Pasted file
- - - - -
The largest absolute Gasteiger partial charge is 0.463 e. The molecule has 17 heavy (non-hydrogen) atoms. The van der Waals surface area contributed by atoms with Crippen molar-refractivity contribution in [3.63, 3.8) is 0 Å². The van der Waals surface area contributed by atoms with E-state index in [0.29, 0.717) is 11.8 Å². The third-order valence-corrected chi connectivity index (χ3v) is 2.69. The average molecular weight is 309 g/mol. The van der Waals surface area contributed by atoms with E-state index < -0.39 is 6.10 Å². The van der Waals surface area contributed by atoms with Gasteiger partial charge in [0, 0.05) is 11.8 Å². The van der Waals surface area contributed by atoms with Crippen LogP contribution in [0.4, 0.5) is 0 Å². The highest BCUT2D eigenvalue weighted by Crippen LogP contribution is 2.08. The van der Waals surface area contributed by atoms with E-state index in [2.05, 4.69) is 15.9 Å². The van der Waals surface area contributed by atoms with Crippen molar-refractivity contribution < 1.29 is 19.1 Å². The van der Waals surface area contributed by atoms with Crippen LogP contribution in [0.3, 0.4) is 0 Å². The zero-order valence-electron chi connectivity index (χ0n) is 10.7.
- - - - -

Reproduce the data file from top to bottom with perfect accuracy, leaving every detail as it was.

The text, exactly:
The largest absolute Gasteiger partial charge is 0.463 e. The molecule has 17 heavy (non-hydrogen) atoms. The van der Waals surface area contributed by atoms with Crippen molar-refractivity contribution in [3.63, 3.8) is 0 Å². The van der Waals surface area contributed by atoms with E-state index in [0.29, 0.717) is 11.8 Å². The third-order valence-corrected chi connectivity index (χ3v) is 2.69. The average molecular weight is 309 g/mol. The van der Waals surface area contributed by atoms with E-state index < -0.39 is 6.10 Å². The van der Waals surface area contributed by atoms with Gasteiger partial charge in [0, 0.05) is 11.8 Å². The van der Waals surface area contributed by atoms with Crippen LogP contribution in [0.4, 0.5) is 0 Å². The highest BCUT2D eigenvalue weighted by Crippen LogP contribution is 2.08. The van der Waals surface area contributed by atoms with E-state index in [2.05, 4.69) is 15.9 Å². The van der Waals surface area contributed by atoms with Crippen molar-refractivity contribution < 1.29 is 19.1 Å². The van der Waals surface area contributed by atoms with Crippen LogP contribution in [0.3, 0.4) is 0 Å². The zero-order valence-electron chi connectivity index (χ0n) is 10.7.